Ha Long Bay Vietnam has been recognized as one of the seven natural wonders of the world, I can see why! We spent 3 days and two nights on a small cruise ship among the islands and then stayed 5 nights at an Airbnb in Ha Long City itself. This is one of the most memorable places we have seen in our travels.
Ha Long Bay is in the South China Sea off the coast of northern Vietnam. Named a UNESCO World Heritage Site in 1994, it is a popular tourist destination about a four-hour drive from Hanoi. The main attractions of Ha Long Bay are the calm, emerald waters and the unique landscape of thousands of steep limestone islands topped by thick jungles.
A popular way to see Ha Long Bay is to take a cruise in one of the hundreds of cruise ships that ply the bay. As far as cruise ships go, these are small ships. The one we took had 17 cabins and is on the middle to larger end of the size range. I believe the largest ships would have no more than 30 cabins. In addition to the overnight ships, there are many day cruises available.
We were very happy with our three-day two night cruise. The number of available cruise ships, price ranges, and options can make choosing a cruise overwhelming. Prices on the internet seem to range from about $100 USD per day, per person on up. Walking around the Old Quarter of Hanoi we saw ads for cruises as low as $45 USD per day, per person. We are not sure if those $45 USD per day prices included everything or what quality they were. Anyway, we had already booked our cruise. We splurged (for us) on a three day, two-night cruise and paid $510 USD for the package. We upgraded slightly to a deluxe balcony room. It came with a private bath, mini-fridge stocked daily with bottled water, a welcome fruit plate and the bed was covered with rose petals. Pretty fancy! The price included our Vietnam visa application letter ($19 each value), transportation from our hotel to the cruise, three lunches, two dinners, two breakfasts and all activities and entertainment.
We were picked up at our hotel in Hanoi at around 7:00 AM. The trip to the Ha Long Bay cruise terminal is only 144 km (90 miles) but it takes about four hours to get there. The route has small patches of highway, but much of the trip is two lane road and passes through several small towns. It was interesting looking at the rice fields and small villages along the way.
Arriving at the Tuan Chau terminal, we could see dozens of cruise ships and waiting facilities along the shore. I knew we were not going to be the only ship out there, but I was a little surprised at how many there were. They varied a little in size, but in some ways looked very similar. Most of the boats are wooden, they are all painted white (I understand that is a regulation), and most had small sails on the top. I believe the sails are for decoration and advertising – to let you know the name of the cruise line. Our ship only put up the sails when docked or moored.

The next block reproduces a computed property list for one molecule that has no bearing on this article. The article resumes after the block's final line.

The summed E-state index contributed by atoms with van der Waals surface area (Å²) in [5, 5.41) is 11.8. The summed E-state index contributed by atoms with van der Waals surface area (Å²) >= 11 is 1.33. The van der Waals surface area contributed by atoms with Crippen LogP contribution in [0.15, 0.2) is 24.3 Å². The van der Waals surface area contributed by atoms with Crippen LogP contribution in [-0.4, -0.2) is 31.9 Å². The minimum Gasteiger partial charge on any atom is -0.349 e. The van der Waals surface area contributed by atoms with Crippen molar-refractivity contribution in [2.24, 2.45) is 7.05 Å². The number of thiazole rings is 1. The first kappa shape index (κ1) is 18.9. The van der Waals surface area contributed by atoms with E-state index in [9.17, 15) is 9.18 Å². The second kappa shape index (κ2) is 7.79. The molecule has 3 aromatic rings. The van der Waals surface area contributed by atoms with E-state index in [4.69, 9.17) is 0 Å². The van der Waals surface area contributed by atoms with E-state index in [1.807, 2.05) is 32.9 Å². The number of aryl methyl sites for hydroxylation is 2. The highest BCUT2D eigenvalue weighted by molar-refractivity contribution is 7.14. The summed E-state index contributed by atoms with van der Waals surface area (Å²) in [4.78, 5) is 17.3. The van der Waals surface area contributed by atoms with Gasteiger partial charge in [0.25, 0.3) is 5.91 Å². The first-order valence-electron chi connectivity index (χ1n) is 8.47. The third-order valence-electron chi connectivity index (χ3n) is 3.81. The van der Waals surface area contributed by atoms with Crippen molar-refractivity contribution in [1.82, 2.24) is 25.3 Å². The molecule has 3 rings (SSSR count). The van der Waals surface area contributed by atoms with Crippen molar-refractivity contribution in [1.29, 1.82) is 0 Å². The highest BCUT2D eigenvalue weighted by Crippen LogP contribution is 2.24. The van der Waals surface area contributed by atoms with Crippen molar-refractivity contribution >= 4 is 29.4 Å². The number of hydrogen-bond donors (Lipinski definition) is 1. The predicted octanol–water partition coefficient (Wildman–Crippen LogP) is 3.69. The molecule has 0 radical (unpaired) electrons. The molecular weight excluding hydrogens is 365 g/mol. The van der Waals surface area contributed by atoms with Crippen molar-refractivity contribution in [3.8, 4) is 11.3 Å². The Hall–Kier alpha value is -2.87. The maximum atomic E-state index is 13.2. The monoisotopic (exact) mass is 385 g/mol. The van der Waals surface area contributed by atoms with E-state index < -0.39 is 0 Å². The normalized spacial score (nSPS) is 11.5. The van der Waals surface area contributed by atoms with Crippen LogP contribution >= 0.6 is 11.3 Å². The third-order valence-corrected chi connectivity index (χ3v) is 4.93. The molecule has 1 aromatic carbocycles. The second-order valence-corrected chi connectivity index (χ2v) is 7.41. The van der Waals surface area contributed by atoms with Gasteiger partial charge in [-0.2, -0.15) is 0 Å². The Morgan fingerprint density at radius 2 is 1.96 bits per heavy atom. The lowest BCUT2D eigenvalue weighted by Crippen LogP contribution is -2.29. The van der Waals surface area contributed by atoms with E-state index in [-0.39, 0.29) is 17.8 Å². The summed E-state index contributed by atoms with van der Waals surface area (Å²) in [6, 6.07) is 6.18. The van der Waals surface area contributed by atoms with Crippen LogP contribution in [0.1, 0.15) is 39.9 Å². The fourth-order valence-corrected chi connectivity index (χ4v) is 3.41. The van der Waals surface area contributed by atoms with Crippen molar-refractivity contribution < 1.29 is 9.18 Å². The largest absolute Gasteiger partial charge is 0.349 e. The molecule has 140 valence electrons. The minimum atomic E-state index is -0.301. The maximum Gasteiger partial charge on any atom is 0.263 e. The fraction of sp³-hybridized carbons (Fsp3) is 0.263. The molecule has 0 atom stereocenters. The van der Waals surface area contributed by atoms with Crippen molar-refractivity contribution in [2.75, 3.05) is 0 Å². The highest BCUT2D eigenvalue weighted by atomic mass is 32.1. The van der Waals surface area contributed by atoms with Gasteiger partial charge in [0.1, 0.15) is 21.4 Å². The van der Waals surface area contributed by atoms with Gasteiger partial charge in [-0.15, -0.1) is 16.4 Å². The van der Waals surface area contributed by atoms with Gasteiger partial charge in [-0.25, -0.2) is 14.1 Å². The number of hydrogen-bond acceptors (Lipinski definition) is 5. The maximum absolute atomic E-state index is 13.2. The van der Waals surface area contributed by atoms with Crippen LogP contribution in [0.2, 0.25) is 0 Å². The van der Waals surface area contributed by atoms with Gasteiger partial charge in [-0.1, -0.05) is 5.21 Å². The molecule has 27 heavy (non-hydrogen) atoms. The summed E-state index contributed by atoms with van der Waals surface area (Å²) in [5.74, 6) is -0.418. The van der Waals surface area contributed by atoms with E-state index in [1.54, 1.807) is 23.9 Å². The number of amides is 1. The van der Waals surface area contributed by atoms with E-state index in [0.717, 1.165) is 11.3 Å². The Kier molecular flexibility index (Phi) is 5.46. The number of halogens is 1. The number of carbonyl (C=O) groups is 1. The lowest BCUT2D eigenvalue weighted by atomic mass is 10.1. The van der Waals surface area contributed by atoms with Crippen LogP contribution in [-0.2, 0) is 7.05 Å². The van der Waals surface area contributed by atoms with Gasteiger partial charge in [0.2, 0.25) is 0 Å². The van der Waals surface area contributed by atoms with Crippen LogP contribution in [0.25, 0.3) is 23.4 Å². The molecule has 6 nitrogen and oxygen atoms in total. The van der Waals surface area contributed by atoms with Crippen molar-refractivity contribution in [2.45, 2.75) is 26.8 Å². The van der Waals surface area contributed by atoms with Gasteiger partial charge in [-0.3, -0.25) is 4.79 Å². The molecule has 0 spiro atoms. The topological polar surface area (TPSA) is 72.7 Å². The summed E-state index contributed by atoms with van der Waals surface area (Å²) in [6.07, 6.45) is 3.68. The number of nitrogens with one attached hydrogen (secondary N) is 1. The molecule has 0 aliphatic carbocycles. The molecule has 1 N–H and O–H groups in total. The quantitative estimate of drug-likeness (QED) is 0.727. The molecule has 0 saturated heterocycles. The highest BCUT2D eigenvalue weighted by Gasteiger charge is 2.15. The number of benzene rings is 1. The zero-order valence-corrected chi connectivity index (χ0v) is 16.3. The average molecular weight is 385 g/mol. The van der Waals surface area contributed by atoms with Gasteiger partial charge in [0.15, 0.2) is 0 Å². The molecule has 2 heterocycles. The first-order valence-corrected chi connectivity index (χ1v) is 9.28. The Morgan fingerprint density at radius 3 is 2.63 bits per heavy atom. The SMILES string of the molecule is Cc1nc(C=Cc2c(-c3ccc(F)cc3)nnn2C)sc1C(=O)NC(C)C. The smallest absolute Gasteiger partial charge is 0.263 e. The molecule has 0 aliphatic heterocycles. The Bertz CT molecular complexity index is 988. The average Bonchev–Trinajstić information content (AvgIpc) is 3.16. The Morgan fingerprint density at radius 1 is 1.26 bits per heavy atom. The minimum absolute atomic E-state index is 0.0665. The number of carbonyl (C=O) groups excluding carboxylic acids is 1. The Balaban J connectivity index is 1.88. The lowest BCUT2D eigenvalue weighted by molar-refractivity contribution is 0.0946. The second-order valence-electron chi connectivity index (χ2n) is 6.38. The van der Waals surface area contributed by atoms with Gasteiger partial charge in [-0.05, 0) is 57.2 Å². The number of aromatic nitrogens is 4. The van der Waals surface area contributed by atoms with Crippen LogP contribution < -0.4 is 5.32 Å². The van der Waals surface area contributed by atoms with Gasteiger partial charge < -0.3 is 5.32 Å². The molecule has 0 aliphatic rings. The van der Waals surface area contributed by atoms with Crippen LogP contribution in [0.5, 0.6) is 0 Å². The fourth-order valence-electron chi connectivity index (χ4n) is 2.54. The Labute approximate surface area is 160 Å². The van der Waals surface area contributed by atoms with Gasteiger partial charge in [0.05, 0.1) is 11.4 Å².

Once on the ship, we stowed our suitcases in our room and headed up for lunch. The ship left the dock shortly after we were all on board, they didn’t waste any time. Our ship, the Stellar, had four levels, the bottom two are sleeping cabins, the third level is the dining room and kitchen and the top level is an open deck. All meals are served to everyone at the same time in the dining room. The food was great and there was plenty of it. Our fellow passengers were from the USA, Canada, UK, Australia, Philippines, France and Denmark.
We cruised for a couple of hours and admired the scenery. We were fortunate to have fantastic weather for the trip. Mid-February weather can be cooler, foggy, and rainy. However, we didn’t get any rain and had clear skies.
Towed behind the cruise ship is an 18-passenger boat that is used to shuttle people from the main cruise ship to various other activities. After cruising for a few hours, we anchored in a bay and the shuttle boat took us to Surprise Cave. The cave is large and quite interesting.
After the cave, we returned to the main ship and then sailed to the swimming area. The water is not very warm this time of year and only a few crazy people decided to go swimming. I was one of those people. I guess I felt that I might never have the opportunity again. The cruise director told us that most of the Westerners visit in the November to April time frame, partly because of western vacation times around Christmas and partly because of the cooler temperatures. It can get quite hot, humid and sticky in the summer. The Vietnamese tourists come in the May to October time frame and can’t figure out why people would go out in February when it is so cold. The Vietnamese tourists go to escape the heat and cool off by swimming in the water.
After swimming, there was a sunset party with music, drinks and light snacks on the top deck.
Before dinner, those who wanted to could try their luck at squid fishing off the back of the boat. I say “fishing” but it is really squid jigging. You use a pole with a short line and a six-pronged hook and try and snag a squid as they swim by attracted to the light.